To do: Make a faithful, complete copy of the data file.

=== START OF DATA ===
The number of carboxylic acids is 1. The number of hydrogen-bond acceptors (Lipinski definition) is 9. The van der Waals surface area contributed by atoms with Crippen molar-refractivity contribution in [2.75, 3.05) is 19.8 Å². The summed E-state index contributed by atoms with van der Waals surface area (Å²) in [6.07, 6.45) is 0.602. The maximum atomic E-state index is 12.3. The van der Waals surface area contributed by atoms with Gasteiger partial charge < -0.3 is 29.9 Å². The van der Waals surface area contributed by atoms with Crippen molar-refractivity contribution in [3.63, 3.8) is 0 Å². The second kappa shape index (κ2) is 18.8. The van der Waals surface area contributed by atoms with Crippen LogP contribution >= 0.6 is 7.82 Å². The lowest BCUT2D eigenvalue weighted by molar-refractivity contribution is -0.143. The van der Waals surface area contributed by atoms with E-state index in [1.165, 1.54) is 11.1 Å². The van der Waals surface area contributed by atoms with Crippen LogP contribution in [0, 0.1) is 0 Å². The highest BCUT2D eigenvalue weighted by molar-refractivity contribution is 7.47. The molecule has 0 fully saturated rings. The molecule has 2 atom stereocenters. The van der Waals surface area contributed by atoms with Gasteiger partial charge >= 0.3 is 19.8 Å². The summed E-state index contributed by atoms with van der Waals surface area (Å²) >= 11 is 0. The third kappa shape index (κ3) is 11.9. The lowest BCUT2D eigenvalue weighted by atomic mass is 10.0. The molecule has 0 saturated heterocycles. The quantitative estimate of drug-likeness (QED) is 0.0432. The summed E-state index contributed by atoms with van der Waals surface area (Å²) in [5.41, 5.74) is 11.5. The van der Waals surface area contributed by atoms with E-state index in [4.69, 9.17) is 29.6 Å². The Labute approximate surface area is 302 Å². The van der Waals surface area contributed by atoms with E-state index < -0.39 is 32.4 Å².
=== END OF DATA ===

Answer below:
The number of carboxylic acids is 1. The number of hydrogen-bond acceptors (Lipinski definition) is 9. The van der Waals surface area contributed by atoms with Crippen molar-refractivity contribution in [2.75, 3.05) is 19.8 Å². The summed E-state index contributed by atoms with van der Waals surface area (Å²) in [6.07, 6.45) is 0.602. The maximum atomic E-state index is 12.3. The van der Waals surface area contributed by atoms with Gasteiger partial charge < -0.3 is 29.9 Å². The van der Waals surface area contributed by atoms with Crippen molar-refractivity contribution in [3.63, 3.8) is 0 Å². The second kappa shape index (κ2) is 18.8. The van der Waals surface area contributed by atoms with Crippen LogP contribution >= 0.6 is 7.82 Å². The lowest BCUT2D eigenvalue weighted by molar-refractivity contribution is -0.143. The van der Waals surface area contributed by atoms with E-state index in [1.165, 1.54) is 11.1 Å². The van der Waals surface area contributed by atoms with Crippen LogP contribution in [0, 0.1) is 0 Å². The highest BCUT2D eigenvalue weighted by molar-refractivity contribution is 7.47. The molecule has 0 fully saturated rings. The molecule has 2 atom stereocenters. The van der Waals surface area contributed by atoms with Gasteiger partial charge >= 0.3 is 19.8 Å². The summed E-state index contributed by atoms with van der Waals surface area (Å²) >= 11 is 0. The third kappa shape index (κ3) is 11.9. The lowest BCUT2D eigenvalue weighted by atomic mass is 10.0. The molecule has 0 saturated heterocycles. The quantitative estimate of drug-likeness (QED) is 0.0432. The summed E-state index contributed by atoms with van der Waals surface area (Å²) in [5.41, 5.74) is 11.5. The van der Waals surface area contributed by atoms with E-state index in [4.69, 9.17) is 29.6 Å². The Labute approximate surface area is 302 Å². The van der Waals surface area contributed by atoms with E-state index < -0.39 is 32.4 Å².